For years before I first visited the Pergamum Museum in Berlin, I was desperate to go there to see one particular exhibit: the famous Ishtar Gate from Babylon. Within the museum is a reconstruction of part of the gate, using both original and replica glazed tiles, which are primarily a vivid blue. It’s a huge thing (almost 15 metres high and 16 metres wide) in a room which makes it impossible to get a decent picture of the whole thing.

The Ishtar Gate
The Ishtar Gate from Babylon, in the Pergamum Museum, Berlin
© Tony Watkins. This photo is licensed under a Creative Commons Attribution-NonCommercial-ShareAlike 3.0 Unported License.

This structure was part of the northern gate of Babylon city, and was constructed by King Nebuchadnezzar around 575 BC. This structure is the inner gate: there was also a larger outer gate, which was 20 m high. Together, the two gates formed a spectacular entrance into the city that was 45 metres long, which made it very secure. The German team that discovered the remains of the Ishtar Gate was led Robert Koldewey. They began work on the site of Babylon in 1899, and spent 14 years excavating, after which Koldeway said they had only done half of the work that was needed.

The Ishtar Gate
The Ishtar Gate in the Pergamum Museum, Berlin
© Tony Watkins. This photo is licensed under a Creative Commons Attribution-NonCommercial-ShareAlike 3.0 Unported License.

The façade is decorated with figures of bulls, representing the weather god Adad, and dragons (Mušḫuššu), representing the chief god – and god of the city of Babylon – Marduk. But Nebuchadnezzar dedicated the gate to Ishtar, who is not represented on it.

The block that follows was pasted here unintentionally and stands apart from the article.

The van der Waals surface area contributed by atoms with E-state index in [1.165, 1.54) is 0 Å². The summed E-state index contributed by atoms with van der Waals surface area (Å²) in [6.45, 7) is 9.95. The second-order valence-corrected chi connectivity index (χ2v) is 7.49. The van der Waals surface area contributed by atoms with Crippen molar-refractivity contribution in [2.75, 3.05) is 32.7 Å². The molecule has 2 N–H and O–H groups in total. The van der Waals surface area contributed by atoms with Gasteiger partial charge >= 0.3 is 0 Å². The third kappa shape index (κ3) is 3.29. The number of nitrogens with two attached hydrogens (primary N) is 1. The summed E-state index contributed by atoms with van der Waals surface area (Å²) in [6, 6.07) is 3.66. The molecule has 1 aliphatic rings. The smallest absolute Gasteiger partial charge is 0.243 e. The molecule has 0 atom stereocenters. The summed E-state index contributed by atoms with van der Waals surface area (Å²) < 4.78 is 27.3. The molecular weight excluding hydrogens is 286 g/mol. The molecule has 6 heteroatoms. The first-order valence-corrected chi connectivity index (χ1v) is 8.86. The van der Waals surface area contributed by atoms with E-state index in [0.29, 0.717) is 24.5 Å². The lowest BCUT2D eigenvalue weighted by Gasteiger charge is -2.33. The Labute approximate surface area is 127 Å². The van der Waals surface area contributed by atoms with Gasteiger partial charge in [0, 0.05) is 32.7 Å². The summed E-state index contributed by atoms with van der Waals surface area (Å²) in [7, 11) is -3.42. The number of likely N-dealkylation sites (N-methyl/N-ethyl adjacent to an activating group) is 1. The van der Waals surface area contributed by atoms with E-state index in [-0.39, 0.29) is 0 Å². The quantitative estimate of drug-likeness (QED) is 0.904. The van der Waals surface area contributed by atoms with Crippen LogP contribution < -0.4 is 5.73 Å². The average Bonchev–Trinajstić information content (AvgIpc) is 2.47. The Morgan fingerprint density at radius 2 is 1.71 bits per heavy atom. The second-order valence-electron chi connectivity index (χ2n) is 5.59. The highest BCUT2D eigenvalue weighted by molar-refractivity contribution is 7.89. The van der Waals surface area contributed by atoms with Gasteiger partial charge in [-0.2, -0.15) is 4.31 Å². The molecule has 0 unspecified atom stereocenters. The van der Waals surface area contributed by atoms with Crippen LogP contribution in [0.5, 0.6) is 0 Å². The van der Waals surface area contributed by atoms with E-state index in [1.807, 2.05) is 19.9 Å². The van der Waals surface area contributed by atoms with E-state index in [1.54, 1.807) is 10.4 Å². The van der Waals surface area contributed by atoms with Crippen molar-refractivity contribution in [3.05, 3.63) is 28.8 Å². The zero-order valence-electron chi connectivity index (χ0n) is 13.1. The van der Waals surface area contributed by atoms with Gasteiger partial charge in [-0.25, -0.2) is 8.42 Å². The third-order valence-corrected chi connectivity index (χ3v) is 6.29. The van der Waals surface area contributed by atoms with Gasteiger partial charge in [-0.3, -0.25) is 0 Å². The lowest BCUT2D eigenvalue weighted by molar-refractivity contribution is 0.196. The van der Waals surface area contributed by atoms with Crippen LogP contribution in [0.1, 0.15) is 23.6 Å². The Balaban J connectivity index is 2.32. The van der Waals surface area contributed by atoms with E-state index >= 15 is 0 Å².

Bull on the Ishtar Gate
Bull, representing the weather god Adad, on the Ishtar Gate
© Tony Watkins. This photo is licensed under a Creative Commons Attribution-NonCommercial-ShareAlike 3.0 Unported License.

The mušḫuššu is a hybrid creature with head of a snake, a lion’s body and forelegs, the talons of an eagle for its back legs, and scorpion stings in their tails.

Dragon (Mušḫuššu) on the Ishtar Gate
Dragon (Mušḫuššu) on the Ishtar Gate
© Tony Watkins. This photo is licensed under a Creative Commons Attribution-NonCommercial-ShareAlike 3.0 Unported License.

To the left of the gate is a inscription about the building and dedication of the gate.

Part of the dedication inscription on the Ishtar Gate
Part of the dedication inscription on the Ishtar Gate
© Tony Watkins. This photo is licensed under a Creative Commons Attribution-NonCommercial-ShareAlike 3.0 Unported License.

The Ishtar Gate was the main gate of the city and it led on to the processional way, which was about 25 metres wide and 180 metres long, and decorated with a frieze of walking lions. The Pergamum Museum has reconstruction of part of the processional way, leading off from the room containing the Ishtar Gate.

Part of the Processional Way
Part of the Processional Way from Babylon
© Tony Watkins. This photo is licensed under a Creative Commons Attribution-NonCommercial-ShareAlike 3.0 Unported License.

The lion is probably the most well-known image from these structures, so I was surprised to discover that it doesn’t feature on the gate itself (since I have seen suggestions that lions are associated with the goddess Ishtar), but in the processional way and in Nebuchadnezzar’s throne room (the Pergamum Museum has two sections of decoration from the throne room, using the same glazed tiles as the Ishtar Gate).

A lion from the Processional Way, Babylon
One of the lions from the Processional Way.
© Tony Watkins. This photo is licensed under a Creative Commons Attribution-NonCommercial-ShareAlike 3.0 Unported License.

Nebuchadnezzar exiled many people from Judah in 605 BC, 597 BC, 587 BC, and 582 BC (Daniel 1; 2 Kings 24 – 25; Jeremiah 52). We don’t know whether all the exiles would have been taken first to Babylon city, or whether most were taken directly to their designated locations. Certainly King Jehoiachin and members of his court went to Babylon in 597 BC. They would probably entered through the northern gate of the city, but not through the Ishtar Gate, at least in this form, since it wasn’t built at that point. They would certainly have seen it at some point during their years in the city, though.

Glazing tiles requires high temperatures: could it be the purpose of the furnace mentioned in Daniel 3?